Last week at the Def Con Hacking Conference in Las Vegas chess grandmaster Garry Kasparov discussed artificial intelligence and cybersecurity, electronic voting machines were hacked into, and the US army taught hacking skills to children. Plus a group called the Online Privacy Foundation unveiled research on whether ‘dark ads’ on social media can sway political opinion. Targeting voters through social media, and customising the messaging based on publicly available data is a recipe for underhand political advertising. It allows for messaging that’s not fit for a party political broadcast to be targeted to an audience in swing areas. For example, in the recent UK election, Conservative attack ads warning voters against ‘Corbyn’s death tax’ were served to voters in the marginal constituency of Delyn in Wales.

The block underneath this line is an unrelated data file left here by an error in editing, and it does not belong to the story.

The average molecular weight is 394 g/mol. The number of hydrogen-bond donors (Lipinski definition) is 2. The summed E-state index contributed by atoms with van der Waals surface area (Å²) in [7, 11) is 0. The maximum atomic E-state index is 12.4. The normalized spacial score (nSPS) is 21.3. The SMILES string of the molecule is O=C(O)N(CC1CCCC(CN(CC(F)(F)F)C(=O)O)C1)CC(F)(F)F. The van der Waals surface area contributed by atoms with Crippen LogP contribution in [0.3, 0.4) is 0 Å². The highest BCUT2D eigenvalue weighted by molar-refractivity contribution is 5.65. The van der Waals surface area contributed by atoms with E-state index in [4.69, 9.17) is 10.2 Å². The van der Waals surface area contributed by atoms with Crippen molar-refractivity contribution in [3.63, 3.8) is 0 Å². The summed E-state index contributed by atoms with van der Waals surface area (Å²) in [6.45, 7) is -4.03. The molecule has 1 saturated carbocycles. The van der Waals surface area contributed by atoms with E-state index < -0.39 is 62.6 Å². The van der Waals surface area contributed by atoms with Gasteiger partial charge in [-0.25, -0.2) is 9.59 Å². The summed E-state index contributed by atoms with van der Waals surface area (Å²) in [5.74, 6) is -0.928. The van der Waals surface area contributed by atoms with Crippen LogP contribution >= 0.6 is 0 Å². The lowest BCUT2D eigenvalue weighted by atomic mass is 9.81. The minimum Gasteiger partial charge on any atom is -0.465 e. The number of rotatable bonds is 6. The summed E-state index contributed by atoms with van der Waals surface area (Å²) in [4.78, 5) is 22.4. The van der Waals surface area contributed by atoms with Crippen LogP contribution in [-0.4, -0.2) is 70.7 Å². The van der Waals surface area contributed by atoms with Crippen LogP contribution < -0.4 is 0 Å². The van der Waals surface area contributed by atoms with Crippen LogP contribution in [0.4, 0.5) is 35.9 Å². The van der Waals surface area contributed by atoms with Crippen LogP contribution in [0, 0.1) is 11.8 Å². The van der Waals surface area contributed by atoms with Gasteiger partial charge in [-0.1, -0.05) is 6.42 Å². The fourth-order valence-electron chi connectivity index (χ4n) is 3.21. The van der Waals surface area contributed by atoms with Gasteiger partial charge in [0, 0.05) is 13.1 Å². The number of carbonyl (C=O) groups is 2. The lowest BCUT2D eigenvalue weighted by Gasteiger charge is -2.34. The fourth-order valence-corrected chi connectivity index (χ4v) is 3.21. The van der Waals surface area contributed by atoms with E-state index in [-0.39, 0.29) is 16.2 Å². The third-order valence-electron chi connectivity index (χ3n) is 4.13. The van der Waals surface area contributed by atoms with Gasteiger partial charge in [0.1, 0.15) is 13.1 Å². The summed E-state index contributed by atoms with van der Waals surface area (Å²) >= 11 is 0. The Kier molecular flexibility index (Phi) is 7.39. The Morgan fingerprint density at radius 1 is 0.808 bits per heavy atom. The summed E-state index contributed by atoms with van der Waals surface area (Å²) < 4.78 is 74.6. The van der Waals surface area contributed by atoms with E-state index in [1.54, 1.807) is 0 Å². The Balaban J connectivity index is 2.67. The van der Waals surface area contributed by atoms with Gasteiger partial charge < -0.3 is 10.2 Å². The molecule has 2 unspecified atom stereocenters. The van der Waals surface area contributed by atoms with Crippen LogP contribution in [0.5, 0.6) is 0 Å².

It also allows ads to be customised for different personality types. In the primaries for last year’s US presidential election, Ted Cruz’s campaign targeted temperamental personality types who dislike commitment with the message that showing your ID to vote was as easy as buying a case of beer. A different type, the ‘stoic traditionalist’ with fewer commitment hang-ups, was served ads that said showing ID to vote was part of the privilege of living in a democracy.
How are profiles like stoic traditionalist built? It’s a case of inferring personality types based on the information freely available according to Chris Sumner, research director and co-founder of the Online Privacy Foundation. “People’s choice in music, for example, can provide clues into what their personality is like, and how they may behave in certain situations,” he says. “It doesn’t always follow that someone always behaves in that way, but over a population it gives you better than average odds. And in some cases, it is very predictive of how someone is going to behave. If someone likes dance music and hip hop, it’s less likely that they’re going to be a conservative voter or somebody with traditional tastes.”